On August 20, 2013, the Service listed the Austin blind and Jollyville Plateau salamanders under the Endangered Species Act and designated 4,451 acres of critical habitat for both species in portions of Travis and Williamson Counties, Texas. At that same time, the Service also published a 6-month extension of the final determinations for the Georgetown and Salado salamanders (see Third Comment Period below).
On January 7, 2014, the Service announced the reopening of the comment period on the August 22, 2012, listing proposal for the Georgetown salamander and the Salado salamander. The Service reopened the comment period in order to consider the City of Georgetown’s final ordinances for water quality and urban development. The ordinances were passed by the Georgetown City Council on December 20, 2013 (see Fourth Comment Period below).
On February 21, 2104, the Service announced that the Georgetown and Salado Salamanders would be listed as threatened and, recognizing Williamson County and the City of Georgetown's efforts to protect water quality, proposed a special rule to allow limited take of the Georgetown Salamander. Public comments on this proposal were accepted through April 25, 2014 (see Fifth Comment Period below).
On April 9, 2015, the Service published a revised proposed 4(d) rule for the Georgetown salamander. The rule if adopted would enable development activities to continue if they are in compliance with the measures in the City of Georgetown’s Unified Development Code. The Service also announced the reopening of the comment period on the revised 4(d) rule and the availability of the draft Environmental Assessment on the 4(d) rule (see Revised 4(d) Rule Comment Period below).
The following additional information is provided to help you understand the Federal listing status of four salamanders in central Texas. These salamanders include: Austin blind salamander (Eurycea waterlooensis), Jollyville Plateau salamander (Eurycea tonkawae), Georgetown salamander (Eurycea naufragia), and Salado salamander (Eurycea chisholmensis).
All four salamander species are entirely aquatic and depend on water from the Edwards Aquifer in sufficient quantity and quality to meet their life history requirements for survival, growth, and reproduction. The Austin blind salamander resides in the Barton Springs Segment of the Edwards Aquifer, while the other three species reside in habitat dependent on the Northern Segment of the Edwards Aquifer, including springs and spaces in the subsurface aquifer. The most significant threat to these four species is degradation of their aquatic habitat in the form of reduced water quality and quantity and disturbance of spring sites.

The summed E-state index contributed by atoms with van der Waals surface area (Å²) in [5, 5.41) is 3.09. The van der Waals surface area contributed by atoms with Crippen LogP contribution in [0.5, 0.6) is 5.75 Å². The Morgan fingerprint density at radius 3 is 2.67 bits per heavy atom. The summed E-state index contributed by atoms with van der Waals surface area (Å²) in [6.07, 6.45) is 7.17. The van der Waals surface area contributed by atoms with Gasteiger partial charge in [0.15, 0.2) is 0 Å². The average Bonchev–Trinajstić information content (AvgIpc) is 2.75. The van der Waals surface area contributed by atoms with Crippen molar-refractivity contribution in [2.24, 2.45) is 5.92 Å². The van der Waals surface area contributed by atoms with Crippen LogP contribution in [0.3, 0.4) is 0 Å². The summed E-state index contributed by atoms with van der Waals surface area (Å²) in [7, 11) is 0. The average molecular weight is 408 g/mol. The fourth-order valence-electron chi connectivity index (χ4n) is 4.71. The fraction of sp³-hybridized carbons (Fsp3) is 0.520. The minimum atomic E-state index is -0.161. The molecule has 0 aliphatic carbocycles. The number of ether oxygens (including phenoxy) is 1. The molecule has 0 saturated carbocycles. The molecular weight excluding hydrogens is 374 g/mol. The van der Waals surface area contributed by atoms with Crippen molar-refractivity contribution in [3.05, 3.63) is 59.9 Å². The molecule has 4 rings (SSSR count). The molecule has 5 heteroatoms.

Initiation of the listing proposal process for the four central Texas salamanders is a part of the terms of a multi-year listing work plan approved by the U.S. District Court for the District of Columbia on September 9, 2011. This work plan, developed through a settlement agreement with WildEarth Guardians and a separate, smaller settlement agreement with the Center for Biological Diversity, will enable the agency to systematically, over a period of 6 years, review and address the needs of more than 250 species now on the candidate list, to determine if they require ESA protection. The four salamanders were on the candidate list for 5 to 10 years. A list of these candidate species is available by clicking on the Candidate Notice of Review link in the first paragraph at the Service's Listing Workplan website.
For more information on candidates and the listing program, you can read:
At certain times during the listing process, the Service publishes documents and requests public comments. Comments can be submitted electronically or by hard copy. As warranted, the Service also provides public hearings and accepts verbal coments at those time.
First Comment Period (Docket No. FWS-R2-ES-2012-0035): The first comment period for the proposed salamander listing process ended October 22, 2012. During that period, the Service asked for comments regarding the Proposed Rule and designation of critical habitat.
The Service also held, two public information meetings and public hearings in Travis and Williamson counties on September 5-6, 2012 regarding the proposed listing of the four salamander species. The informational meetings provided interested parties an opportunity to ask questions related to the proposed rule. The public hearings were formal events where public comments related to the proposal were captured for the record by a court reporter.
Documents available during the first comment period included:
You can view comments provided during the first comment period at http://www.regulations.gov. You will need to put "Docket No. FWS-R2-ES-2012-0035" in the search box to get the appropriate information. From the results you get with that search, you will need to find the section with the note: Proposed Rule by FWS on 8/22/2012. Click on "open Docket Folder" on the right side of that section. The comments can be found after the primary and supporting document links.
Transcripts of the hearings can be downloaded using the links below.